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Overview of Supercritical Water Oxidation (SCWO)
Supercritical Water Oxidation (SCWO), sometimes referred to as Hydrothermal
Oxidation (HTO), is a high-efficiency, thermal oxidation process capable
of treating a wide variety of hazardous and non-hazardous wastes.
The SCWO reaction takes place at elevated temperatures and pressures above
the critical point of water (Pc= 220.55 bar, Tc=373.976 C). SCWO is ideally
suited for treating waste streams containing high concentrations of water.
SCWO processing systems are fully enclosed and do not produce hazardous
air pollutants (HAPS) or NOx.
In a traditional SCWO waste treatment system (Figure
1), dilute aqueous organic waste is combined
with oxidizer at elevated pressure and temperature (P>221 bar, T>550
C) in a reactor for residence times on the order of 10 to 15 seconds. At
supercritical conditions, the reactants comprise a homogeneous single-phase
mixture facilitating complete reaction. For most wastes, these conditions
are sufficient to achieve 99.99% destruction and removal efficiencies (DRE)
Typical SCWO Process Flow
- Figure 1 -
Once the reaction has achieved the desired DRE, the reactor effluent
is cooled, depressurized and separated into gaseous and liquid streams.
The process is totally enclosed up to the point of final discharge to the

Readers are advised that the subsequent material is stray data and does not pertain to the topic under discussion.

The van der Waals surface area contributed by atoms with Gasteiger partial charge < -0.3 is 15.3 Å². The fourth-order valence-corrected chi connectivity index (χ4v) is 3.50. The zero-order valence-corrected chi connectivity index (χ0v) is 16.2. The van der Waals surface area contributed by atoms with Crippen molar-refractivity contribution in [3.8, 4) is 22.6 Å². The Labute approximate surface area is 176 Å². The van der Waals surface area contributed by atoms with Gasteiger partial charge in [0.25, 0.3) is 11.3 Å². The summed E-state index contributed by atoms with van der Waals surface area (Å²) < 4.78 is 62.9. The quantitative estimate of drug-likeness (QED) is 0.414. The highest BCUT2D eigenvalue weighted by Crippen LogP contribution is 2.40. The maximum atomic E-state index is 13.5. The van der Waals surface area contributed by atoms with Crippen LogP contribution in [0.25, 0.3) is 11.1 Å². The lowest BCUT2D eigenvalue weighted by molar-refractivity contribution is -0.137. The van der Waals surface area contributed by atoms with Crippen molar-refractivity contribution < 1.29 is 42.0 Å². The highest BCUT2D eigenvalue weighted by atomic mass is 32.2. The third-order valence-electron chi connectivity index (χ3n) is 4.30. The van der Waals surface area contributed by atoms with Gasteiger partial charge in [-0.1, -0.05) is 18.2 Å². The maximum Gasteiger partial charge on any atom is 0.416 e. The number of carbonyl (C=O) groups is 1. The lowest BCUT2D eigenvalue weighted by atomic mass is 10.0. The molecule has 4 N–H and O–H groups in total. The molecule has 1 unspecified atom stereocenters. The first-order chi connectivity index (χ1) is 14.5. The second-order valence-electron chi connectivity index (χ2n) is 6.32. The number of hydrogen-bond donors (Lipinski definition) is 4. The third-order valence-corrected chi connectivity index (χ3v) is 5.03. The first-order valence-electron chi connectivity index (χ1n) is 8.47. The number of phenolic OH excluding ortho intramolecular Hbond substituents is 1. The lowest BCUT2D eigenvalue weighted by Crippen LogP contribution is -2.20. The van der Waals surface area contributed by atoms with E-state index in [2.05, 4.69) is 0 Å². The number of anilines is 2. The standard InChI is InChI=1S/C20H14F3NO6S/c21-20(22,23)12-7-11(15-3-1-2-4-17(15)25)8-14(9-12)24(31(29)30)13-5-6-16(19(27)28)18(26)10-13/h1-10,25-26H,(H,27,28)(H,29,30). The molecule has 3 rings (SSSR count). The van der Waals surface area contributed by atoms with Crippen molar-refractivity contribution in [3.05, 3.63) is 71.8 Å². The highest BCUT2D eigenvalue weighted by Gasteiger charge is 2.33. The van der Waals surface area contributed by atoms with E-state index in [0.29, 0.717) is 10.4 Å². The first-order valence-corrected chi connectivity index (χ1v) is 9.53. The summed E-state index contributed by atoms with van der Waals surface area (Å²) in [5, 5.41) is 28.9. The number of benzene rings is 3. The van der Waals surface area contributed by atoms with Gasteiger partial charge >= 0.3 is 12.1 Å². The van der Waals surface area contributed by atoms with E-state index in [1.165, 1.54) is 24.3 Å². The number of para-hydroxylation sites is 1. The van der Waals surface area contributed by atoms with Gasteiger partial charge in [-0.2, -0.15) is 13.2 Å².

environment, facilitating post-processing and monitoring prior to release.
This feature is especially useful when treating highly toxic or radioactive
wastes. In many cases, high-quality excess heat of reaction can be recovered
for use within the process, or for external purposes. The SCWO process is
self-sustaining for organic concentrations in excess of approximately 1%
concentration. Concentrated wastes can be diluted with water prior to injection
into the process. Water-soluble fuels, such as ethanol, can be added to
the waste to help support the oxidation reaction. SCWO processing is not
limited to disposal of organic compounds
and complex organic wastes. Inorganic
waste constituents, such as nitrates or ammonia, can be destroyed with
like efficiency by the addition of suitable reducing or oxidizing agents.
Because of SCWO's unique ability to oxidize high-moisture organic materials
with high combustion efficiency, there is also potential for developing
SCWO power generation plants fuelled by raw biomass slurries.
Chemistry of SCWO:
Chemical reactions in SCWO processing systems obey the laws of mass, charge,
energy and elemental conservation. At supercritical conditions, the reactions
proceed as gas-phase free-radical reactions involving the formation of a
variety of intermediary species and related subreactions as the reaction
proceeds to completion. The following global stoichiometric relationships
apply to complete oxidation of the listed waste
Oxidation of halogenated or sulfur-bearing compounds results in the formation
of hydrochloric acid and sulfuric acid, respectively, which can cause corrosion
of the reactor and processing system unless steps are taken to mitigate
these effects. Base neutralization of these acids produces salts which can
form solid precipitates under supercritical conditions.
Special Engineering Requirements of SCWO Processing Systems:
Unless catered for by careful engineering design, the high-temperature environment
within SCWO reactors and processing systems can present significant reliability
and performance problems, as discussed below.
Experience has shown that corrosion rates can be rapid when treating wastes
containing halogens, such as chlorine. Corrosion-resistant alloys such as
Hastelloy C-276 and Inconel 625 do not provide adequate protection against
chloride attack under the oxidizing conditions found in SCWO systems. In
recent years, SCWO reactors have been built using liners fabricated from